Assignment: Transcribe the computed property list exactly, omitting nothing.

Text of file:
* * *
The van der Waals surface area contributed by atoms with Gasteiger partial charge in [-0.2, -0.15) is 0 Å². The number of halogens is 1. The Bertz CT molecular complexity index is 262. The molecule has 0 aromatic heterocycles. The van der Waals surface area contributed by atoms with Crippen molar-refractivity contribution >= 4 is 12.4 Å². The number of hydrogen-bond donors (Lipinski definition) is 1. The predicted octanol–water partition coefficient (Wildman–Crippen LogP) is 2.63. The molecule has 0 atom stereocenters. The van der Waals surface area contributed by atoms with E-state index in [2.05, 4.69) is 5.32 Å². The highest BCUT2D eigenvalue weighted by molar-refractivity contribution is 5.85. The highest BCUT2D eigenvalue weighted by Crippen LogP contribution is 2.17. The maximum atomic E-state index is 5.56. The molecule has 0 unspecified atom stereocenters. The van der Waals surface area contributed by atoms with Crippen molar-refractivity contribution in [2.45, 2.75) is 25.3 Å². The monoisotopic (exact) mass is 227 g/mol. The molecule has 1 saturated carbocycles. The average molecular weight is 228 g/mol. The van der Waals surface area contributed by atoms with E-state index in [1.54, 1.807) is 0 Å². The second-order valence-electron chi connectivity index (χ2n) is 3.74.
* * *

The van der Waals surface area contributed by atoms with Gasteiger partial charge in [-0.2, -0.15) is 0 Å². The number of halogens is 1. The Bertz CT molecular complexity index is 262. The molecule has 0 aromatic heterocycles. The van der Waals surface area contributed by atoms with Crippen molar-refractivity contribution >= 4 is 12.4 Å². The number of hydrogen-bond donors (Lipinski definition) is 1. The predicted octanol–water partition coefficient (Wildman–Crippen LogP) is 2.63. The molecule has 0 atom stereocenters. The van der Waals surface area contributed by atoms with E-state index in [2.05, 4.69) is 5.32 Å². The highest BCUT2D eigenvalue weighted by molar-refractivity contribution is 5.85. The highest BCUT2D eigenvalue weighted by Crippen LogP contribution is 2.17. The maximum atomic E-state index is 5.56. The molecule has 0 unspecified atom stereocenters. The van der Waals surface area contributed by atoms with Crippen molar-refractivity contribution in [2.45, 2.75) is 25.3 Å². The monoisotopic (exact) mass is 227 g/mol. The molecule has 1 saturated carbocycles. The average molecular weight is 228 g/mol. The van der Waals surface area contributed by atoms with E-state index in [1.54, 1.807) is 0 Å². The second-order valence-electron chi connectivity index (χ2n) is 3.74.